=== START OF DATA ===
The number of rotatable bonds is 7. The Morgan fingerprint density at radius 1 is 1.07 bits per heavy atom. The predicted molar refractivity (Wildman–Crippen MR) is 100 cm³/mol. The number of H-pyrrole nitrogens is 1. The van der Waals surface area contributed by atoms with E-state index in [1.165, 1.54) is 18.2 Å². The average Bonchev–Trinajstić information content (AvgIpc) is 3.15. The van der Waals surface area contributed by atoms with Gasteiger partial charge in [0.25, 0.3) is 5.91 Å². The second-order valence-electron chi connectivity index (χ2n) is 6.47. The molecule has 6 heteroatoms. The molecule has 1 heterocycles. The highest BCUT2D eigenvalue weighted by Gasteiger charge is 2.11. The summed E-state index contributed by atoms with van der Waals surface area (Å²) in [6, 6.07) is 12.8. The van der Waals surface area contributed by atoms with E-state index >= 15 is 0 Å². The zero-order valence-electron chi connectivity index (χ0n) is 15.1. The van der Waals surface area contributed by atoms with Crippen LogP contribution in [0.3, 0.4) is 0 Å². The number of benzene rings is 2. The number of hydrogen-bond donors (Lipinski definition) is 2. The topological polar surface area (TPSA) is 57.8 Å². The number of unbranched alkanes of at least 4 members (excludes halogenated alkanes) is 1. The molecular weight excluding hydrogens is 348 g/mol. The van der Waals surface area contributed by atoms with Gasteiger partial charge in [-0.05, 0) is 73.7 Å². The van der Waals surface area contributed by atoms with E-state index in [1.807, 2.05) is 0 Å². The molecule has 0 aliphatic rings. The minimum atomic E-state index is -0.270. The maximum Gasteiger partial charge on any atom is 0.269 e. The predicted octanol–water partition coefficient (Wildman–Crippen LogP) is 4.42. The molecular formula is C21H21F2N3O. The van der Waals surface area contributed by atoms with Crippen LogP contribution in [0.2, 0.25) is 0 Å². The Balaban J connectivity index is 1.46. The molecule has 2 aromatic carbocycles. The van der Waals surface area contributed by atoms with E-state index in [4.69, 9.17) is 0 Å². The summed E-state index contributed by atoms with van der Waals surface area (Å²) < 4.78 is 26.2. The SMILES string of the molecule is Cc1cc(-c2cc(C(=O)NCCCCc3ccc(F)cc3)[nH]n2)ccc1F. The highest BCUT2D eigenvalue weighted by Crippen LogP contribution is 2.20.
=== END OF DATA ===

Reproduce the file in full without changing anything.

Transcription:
The number of rotatable bonds is 7. The Morgan fingerprint density at radius 1 is 1.07 bits per heavy atom. The predicted molar refractivity (Wildman–Crippen MR) is 100 cm³/mol. The number of H-pyrrole nitrogens is 1. The van der Waals surface area contributed by atoms with E-state index in [1.165, 1.54) is 18.2 Å². The average Bonchev–Trinajstić information content (AvgIpc) is 3.15. The van der Waals surface area contributed by atoms with Gasteiger partial charge in [0.25, 0.3) is 5.91 Å². The second-order valence-electron chi connectivity index (χ2n) is 6.47. The molecule has 6 heteroatoms. The molecule has 1 heterocycles. The highest BCUT2D eigenvalue weighted by Gasteiger charge is 2.11. The summed E-state index contributed by atoms with van der Waals surface area (Å²) in [6, 6.07) is 12.8. The van der Waals surface area contributed by atoms with E-state index >= 15 is 0 Å². The zero-order valence-electron chi connectivity index (χ0n) is 15.1. The van der Waals surface area contributed by atoms with Crippen LogP contribution in [0.3, 0.4) is 0 Å². The number of benzene rings is 2. The number of hydrogen-bond donors (Lipinski definition) is 2. The topological polar surface area (TPSA) is 57.8 Å². The number of unbranched alkanes of at least 4 members (excludes halogenated alkanes) is 1. The molecular weight excluding hydrogens is 348 g/mol. The van der Waals surface area contributed by atoms with Gasteiger partial charge in [-0.05, 0) is 73.7 Å². The van der Waals surface area contributed by atoms with E-state index in [1.807, 2.05) is 0 Å². The molecule has 0 aliphatic rings. The minimum atomic E-state index is -0.270. The maximum Gasteiger partial charge on any atom is 0.269 e. The predicted octanol–water partition coefficient (Wildman–Crippen LogP) is 4.42. The molecular formula is C21H21F2N3O. The van der Waals surface area contributed by atoms with Crippen LogP contribution in [0.2, 0.25) is 0 Å². The Balaban J connectivity index is 1.46. The molecule has 2 aromatic carbocycles. The van der Waals surface area contributed by atoms with E-state index in [4.69, 9.17) is 0 Å². The summed E-state index contributed by atoms with van der Waals surface area (Å²) < 4.78 is 26.2. The SMILES string of the molecule is Cc1cc(-c2cc(C(=O)NCCCCc3ccc(F)cc3)[nH]n2)ccc1F. The highest BCUT2D eigenvalue weighted by Crippen LogP contribution is 2.20.